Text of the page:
Q&A: Why I live without credit cards

By Emma Lunn

Living without credit cards in this day and age is difficult. For one thing, being credit-shy means lenders might refuse to do business with you. For another, you'll have to save up for things you want and, often, go without things you can't afford.

For some, however, a card-less life means freedom -- freedom from the fear of credit card bills and freedom from interest charges. We spoke with Samantha Peters, a 24-year-old PR executive from Newcastle-upon-Tyne, who has never taken out a credit card -- and doesn't plan to.

Creditcards.com: What made you decide to live without credit cards? no-credit

Samantha Peters: I decided to live without credit cards because I think it's a really bad habit to get into. If you can't afford something right now, you should save up for it, otherwise you become complacent and can get into a really difficult position. Obviously, I realise this isn't realistic for something huge like buying a house, but for the most part, I think it's a sensible philosophy to live by.

Another reason is that I think I'm in quite enough debt just from getting my degree.  I don't think I need any more! I have a hefty student overdraft and have learned my lesson from that.

Creditcards.com: Have you ever had a credit card?

Peters: I've always avoided taking one out. I was offered one with my student bank account and have been offered store credit cards on almost every shopping trip, but have always refused.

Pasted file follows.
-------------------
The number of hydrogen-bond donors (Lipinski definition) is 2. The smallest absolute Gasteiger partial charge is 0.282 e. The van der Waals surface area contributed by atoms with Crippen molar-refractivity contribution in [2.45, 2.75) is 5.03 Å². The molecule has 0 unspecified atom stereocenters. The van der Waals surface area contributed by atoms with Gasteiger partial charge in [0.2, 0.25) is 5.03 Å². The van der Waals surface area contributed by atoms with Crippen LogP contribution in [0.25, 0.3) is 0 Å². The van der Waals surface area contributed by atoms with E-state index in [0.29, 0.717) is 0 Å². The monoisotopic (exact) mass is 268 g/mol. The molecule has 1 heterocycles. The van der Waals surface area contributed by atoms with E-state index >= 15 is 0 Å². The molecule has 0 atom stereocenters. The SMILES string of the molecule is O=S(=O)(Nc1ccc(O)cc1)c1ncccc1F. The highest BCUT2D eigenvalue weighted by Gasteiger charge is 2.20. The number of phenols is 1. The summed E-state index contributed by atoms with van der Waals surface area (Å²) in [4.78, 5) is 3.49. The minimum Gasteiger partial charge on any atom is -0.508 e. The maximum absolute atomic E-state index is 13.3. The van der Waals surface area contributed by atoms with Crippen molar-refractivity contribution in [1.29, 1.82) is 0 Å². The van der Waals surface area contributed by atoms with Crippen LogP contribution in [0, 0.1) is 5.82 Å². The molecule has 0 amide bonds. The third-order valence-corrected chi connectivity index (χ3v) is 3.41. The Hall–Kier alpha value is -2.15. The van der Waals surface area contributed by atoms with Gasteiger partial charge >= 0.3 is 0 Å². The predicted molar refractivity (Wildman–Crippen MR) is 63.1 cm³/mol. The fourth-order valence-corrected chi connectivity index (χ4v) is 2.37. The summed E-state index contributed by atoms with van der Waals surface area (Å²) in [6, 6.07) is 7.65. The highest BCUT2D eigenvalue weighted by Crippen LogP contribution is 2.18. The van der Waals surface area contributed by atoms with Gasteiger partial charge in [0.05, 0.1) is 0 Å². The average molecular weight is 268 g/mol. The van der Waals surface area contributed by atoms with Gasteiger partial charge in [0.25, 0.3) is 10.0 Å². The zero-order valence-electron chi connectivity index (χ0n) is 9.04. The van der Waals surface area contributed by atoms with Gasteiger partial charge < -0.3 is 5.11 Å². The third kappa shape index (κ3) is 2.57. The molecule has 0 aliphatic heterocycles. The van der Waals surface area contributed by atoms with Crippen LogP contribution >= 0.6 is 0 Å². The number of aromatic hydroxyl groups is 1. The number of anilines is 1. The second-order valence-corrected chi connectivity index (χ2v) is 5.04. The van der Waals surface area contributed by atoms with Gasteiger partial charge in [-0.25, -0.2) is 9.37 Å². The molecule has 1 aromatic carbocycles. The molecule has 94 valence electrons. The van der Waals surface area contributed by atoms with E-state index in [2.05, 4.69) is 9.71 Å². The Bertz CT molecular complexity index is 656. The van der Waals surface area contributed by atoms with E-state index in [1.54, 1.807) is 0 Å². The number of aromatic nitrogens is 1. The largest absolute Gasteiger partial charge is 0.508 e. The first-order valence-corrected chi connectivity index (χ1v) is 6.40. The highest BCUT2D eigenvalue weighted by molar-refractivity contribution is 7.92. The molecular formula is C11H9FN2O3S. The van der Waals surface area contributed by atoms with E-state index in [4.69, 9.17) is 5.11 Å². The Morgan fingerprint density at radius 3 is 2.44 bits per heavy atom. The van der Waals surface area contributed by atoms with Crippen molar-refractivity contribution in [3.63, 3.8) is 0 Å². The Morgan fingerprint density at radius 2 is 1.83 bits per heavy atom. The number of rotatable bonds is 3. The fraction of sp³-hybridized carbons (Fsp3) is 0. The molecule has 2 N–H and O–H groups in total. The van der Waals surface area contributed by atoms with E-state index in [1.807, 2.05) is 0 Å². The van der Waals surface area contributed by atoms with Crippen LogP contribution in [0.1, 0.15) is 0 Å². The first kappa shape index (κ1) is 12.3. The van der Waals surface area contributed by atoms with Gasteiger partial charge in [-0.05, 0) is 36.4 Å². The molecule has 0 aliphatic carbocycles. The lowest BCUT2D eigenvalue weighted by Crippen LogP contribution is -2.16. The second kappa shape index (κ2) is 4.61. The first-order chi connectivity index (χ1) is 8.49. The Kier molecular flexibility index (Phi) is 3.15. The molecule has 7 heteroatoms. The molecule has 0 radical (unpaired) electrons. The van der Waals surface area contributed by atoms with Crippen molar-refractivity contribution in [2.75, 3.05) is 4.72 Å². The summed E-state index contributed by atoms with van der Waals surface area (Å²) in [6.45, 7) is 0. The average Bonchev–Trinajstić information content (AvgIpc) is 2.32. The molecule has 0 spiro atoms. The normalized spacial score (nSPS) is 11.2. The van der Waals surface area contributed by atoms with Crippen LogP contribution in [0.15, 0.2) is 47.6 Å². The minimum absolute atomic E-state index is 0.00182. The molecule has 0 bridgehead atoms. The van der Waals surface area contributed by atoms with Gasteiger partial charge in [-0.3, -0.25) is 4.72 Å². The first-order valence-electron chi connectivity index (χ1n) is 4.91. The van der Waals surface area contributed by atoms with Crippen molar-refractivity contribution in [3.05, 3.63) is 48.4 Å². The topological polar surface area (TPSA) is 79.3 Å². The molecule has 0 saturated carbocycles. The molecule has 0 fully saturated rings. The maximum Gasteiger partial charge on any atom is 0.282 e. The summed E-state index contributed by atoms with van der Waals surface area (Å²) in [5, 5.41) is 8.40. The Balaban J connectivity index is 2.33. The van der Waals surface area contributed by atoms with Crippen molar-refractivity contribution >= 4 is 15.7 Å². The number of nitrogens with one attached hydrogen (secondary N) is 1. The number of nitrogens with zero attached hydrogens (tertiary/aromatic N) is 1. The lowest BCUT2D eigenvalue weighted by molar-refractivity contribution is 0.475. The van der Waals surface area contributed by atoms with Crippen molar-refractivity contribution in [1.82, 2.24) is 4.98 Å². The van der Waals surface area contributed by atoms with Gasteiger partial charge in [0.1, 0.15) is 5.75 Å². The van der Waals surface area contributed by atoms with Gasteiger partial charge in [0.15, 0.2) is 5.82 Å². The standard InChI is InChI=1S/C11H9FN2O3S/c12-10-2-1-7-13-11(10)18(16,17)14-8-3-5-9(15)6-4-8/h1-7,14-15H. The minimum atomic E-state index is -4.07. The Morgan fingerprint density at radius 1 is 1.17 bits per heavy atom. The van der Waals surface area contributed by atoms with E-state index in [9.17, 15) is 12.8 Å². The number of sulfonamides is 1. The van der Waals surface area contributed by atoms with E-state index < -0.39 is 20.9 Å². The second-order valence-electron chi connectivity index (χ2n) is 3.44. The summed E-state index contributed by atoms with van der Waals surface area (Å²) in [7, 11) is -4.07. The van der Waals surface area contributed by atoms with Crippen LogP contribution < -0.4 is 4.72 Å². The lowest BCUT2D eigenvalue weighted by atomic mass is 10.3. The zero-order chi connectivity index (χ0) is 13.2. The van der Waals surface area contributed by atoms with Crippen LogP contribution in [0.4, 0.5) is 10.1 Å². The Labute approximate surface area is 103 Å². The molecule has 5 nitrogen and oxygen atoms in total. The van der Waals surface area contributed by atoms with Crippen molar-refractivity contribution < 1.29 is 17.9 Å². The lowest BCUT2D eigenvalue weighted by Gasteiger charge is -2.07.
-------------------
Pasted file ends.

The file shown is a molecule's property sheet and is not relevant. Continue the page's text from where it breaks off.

Creditcards.com: What is the most difficult aspect of living without credit cards?

Peters: I don't find it too difficult at the moment. My partner and I are pretty good with money and are lucky enough to rent a house that is fully furnished, but I would imagine if we'd had to fully kit out a new home that it would be very difficult to buy everything we need without credit.

Creditcards.com: Are there any things you can't do without credit (like renting a car or booking a hotel)?

Peters: I haven't come across any myself. I think it would be ridiculous to have this as a stipulation, as not everybody needs or wants a credit card.

Creditcards.com: What are some of the most rewarding parts about going credit-less?

Peters: That would definitely be not having to worry about paying off big debts and accruing interest.

Creditcards.com: How do you normally pay for things?

Peters: I mostly use my debit card to pay for things. I don't often carry cash.

Creditcards.com: Do you avoid other forms of borrowing too, such as loans or overdrafts?

Peters: I graduated from the University of Sunderland almost two years ago, and am only just getting into the position of being able to pay off my student overdraft. Looking back, I didn't really need the overdraft, aside from one occasion where my student finance was late in arriving. But as a naïve young student I took it, and have been living in it ever since. I've never taken out any other loan, aside from my student loans, and don't intend to unless absolutely necessary.

Creditcards.com: Are you worried about your credit score not being very good because you haven't got a history of using credit cards?

Peters: To be honest, that has never really crossed my mind.

See related: UK consumers being extra cautious with credit, Britons have an appetite for debit

Published: 30 April 2012